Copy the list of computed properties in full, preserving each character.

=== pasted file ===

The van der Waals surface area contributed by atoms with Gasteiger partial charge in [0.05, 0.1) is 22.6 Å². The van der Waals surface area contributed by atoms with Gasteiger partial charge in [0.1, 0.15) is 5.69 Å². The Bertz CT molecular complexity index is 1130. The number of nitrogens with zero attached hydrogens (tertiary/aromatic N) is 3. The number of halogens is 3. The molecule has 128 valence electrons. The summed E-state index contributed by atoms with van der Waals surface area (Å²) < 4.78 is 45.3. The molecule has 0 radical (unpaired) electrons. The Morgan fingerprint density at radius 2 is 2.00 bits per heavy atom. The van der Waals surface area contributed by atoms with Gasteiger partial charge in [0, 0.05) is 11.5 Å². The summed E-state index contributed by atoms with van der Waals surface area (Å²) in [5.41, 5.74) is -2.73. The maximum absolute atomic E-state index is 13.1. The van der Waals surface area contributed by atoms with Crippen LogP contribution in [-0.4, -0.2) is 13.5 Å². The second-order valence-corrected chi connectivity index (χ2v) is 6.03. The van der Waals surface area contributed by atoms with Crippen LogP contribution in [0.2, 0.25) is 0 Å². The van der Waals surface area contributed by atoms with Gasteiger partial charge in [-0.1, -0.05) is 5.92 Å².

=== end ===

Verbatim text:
The van der Waals surface area contributed by atoms with Gasteiger partial charge in [0.05, 0.1) is 22.6 Å². The van der Waals surface area contributed by atoms with Gasteiger partial charge in [0.1, 0.15) is 5.69 Å². The Bertz CT molecular complexity index is 1130. The number of nitrogens with zero attached hydrogens (tertiary/aromatic N) is 3. The number of halogens is 3. The molecule has 128 valence electrons. The summed E-state index contributed by atoms with van der Waals surface area (Å²) < 4.78 is 45.3. The molecule has 0 radical (unpaired) electrons. The Morgan fingerprint density at radius 2 is 2.00 bits per heavy atom. The van der Waals surface area contributed by atoms with Gasteiger partial charge in [0, 0.05) is 11.5 Å². The summed E-state index contributed by atoms with van der Waals surface area (Å²) in [5.41, 5.74) is -2.73. The maximum absolute atomic E-state index is 13.1. The van der Waals surface area contributed by atoms with Crippen LogP contribution in [-0.4, -0.2) is 13.5 Å². The second-order valence-corrected chi connectivity index (χ2v) is 6.03. The van der Waals surface area contributed by atoms with Crippen LogP contribution in [0.2, 0.25) is 0 Å². The van der Waals surface area contributed by atoms with Gasteiger partial charge in [-0.1, -0.05) is 5.92 Å².